Leidenfrost Vineyards has been owned and run by the Leidenfrost family since 1947. It’s located on the east side of Seneca Lake in Hector, NY and produces about 3000 cases of wine annually.

The FLX Wine Women Dinner Menu

The FLX Wine Women Dinner Menu

Dinner and the wines

Candy Beet Melon-Arugula Salad with Red Jacket Cheribundi-Curry Vinaigrette, Stony Brook Pumpkin Oil and Seeds, and First Light Goat Cheese paired with a 2014 Three Brothers Winery & Estates Pinot Noir Rosé and Leidenfrost Vineyards Blanc de Blancs

Candy Beet Melon-Arugula Salad with Red Jacket Cheribundi-Curry Vinaigrette, Stony Brook Pumpkin Oil and Seeds, and First Light Goat Cheese paired with a 2014 Three Brothers Winery & Estates Pinot Noir Rosé and Leidenfrost Vineyards Blanc de Blancs

2014 Three Brothers Winery and Estates Pinot Noir Rosé
Sadly, I couldn’t find any information about this wine on Three Brothers’ website, but it was a very pleasant rosé and I recommend trying it if you see it. The wine offered some lighter red fruit notes and had good acidity, which helped it hold up to the oil and cheese in the salad. It would be a great sipper on a hot summer day.
4 Corks

Leidenfrost Vineyards Blanc de Blancs ($25)
The is a traditional Méthode Champenoise sparkling wine made from Chardonnay grapes. It was very subtle, with some honeysuckle, cream, and a hint of toast. It was a favorite at my table, and the bottle was empty before I had a chance for seconds. I particularly liked it with the pumpkin seeds in the salad.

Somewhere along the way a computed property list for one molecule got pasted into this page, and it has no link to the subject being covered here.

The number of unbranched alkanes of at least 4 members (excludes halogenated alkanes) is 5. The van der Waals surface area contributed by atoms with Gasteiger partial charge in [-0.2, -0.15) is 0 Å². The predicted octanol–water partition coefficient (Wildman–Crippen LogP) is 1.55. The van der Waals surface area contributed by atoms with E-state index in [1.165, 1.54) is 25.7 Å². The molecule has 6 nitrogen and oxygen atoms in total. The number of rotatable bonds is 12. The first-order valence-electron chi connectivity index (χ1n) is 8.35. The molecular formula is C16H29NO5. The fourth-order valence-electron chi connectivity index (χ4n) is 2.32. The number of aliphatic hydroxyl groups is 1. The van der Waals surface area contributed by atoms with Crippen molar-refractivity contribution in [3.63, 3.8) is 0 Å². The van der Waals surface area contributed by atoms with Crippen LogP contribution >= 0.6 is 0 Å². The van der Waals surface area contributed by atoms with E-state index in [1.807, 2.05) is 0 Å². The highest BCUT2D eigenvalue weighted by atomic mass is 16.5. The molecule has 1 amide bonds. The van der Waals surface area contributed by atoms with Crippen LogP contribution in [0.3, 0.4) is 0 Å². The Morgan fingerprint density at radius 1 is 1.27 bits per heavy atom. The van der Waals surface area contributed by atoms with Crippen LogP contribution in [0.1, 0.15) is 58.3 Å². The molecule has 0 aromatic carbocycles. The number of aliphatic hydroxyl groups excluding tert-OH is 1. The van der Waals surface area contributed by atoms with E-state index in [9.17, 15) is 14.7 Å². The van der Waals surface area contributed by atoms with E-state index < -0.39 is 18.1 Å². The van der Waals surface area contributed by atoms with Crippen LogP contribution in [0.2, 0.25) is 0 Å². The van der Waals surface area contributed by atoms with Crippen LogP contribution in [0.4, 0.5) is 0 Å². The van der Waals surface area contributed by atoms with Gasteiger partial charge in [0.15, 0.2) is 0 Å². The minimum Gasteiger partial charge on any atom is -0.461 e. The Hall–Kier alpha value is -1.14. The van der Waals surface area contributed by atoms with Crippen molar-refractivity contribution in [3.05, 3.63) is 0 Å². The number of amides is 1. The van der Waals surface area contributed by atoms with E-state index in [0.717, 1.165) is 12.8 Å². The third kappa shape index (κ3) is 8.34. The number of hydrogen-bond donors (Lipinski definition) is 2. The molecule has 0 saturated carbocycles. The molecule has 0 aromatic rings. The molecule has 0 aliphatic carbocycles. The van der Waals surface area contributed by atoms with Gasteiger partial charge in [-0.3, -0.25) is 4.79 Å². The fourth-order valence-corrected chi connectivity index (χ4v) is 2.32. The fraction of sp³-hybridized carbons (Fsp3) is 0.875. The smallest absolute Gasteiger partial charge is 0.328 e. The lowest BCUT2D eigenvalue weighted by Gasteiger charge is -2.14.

4 Corks

Sweet Corn-Muranda Cheese, Cheddar Studded Risotto Cake with Summer Tomato and Fennel Coulis and Jalapeño-Orange Mascarpone paired with a 2012 Ventosa Vineyards Pinot Noir and a 2013 Standing Stone Vineyards Gewürztraminer

Sweet Corn-Muranda Cheese, Cheddar Studded Risotto Cake with Summer Tomato and Fennel Coulis and Jalapeño-Orange Mascarpone paired with a 2012 Ventosa Vineyards Pinot Noir and a 2013 Standing Stone Vineyards Gewürztraminer

2012 Ventosa Vineyards Pinot Noir ($25)
100% Pinot Noir grapes
Produced: 210 cases
The Pinot Noir was a light ruby color with bright cherry notes, low tannins, and a bit of acidity. The acidy and lighter body helped cut through the fat in the cheese and risotto cake, keeping both the flavors of both the food and wine fresh in my mouth.
3.5 Corks

2013 Standing Stone Vineyards Gewürztraminer ($15)
Produced: 1218 cases
This wine caught my attention because it was very different from the others. It had a light body and good acidity, like many of the other wines, but the rose petals and passion fruit notes combined with its food-friendliness made it very memorable. Plus, the price point makes it a nice every day option.
4 Corks

Grilled Petit Finger Lakes Farms Filet Mignon and Scallop with Wilted Baby Kale, Piggery Bacon Vinaigrette, Cayuga Blue, and Pickled Red Onion paired with Three Brothers Winery and Estates 0 Degree of Riesling and a 2011 Ventosa Vineyards Cabernet Franc

Grilled Petit Finger Lakes Farms Filet Mignon and Scallop with Wilted Baby Kale, Piggery Bacon Vinaigrette, Cayuga Blue, and Pickled Red Onion paired with Three Brothers Winery and Estates 0 Degree of Riesling and a 2011 Ventosa Vineyards Cabernet Franc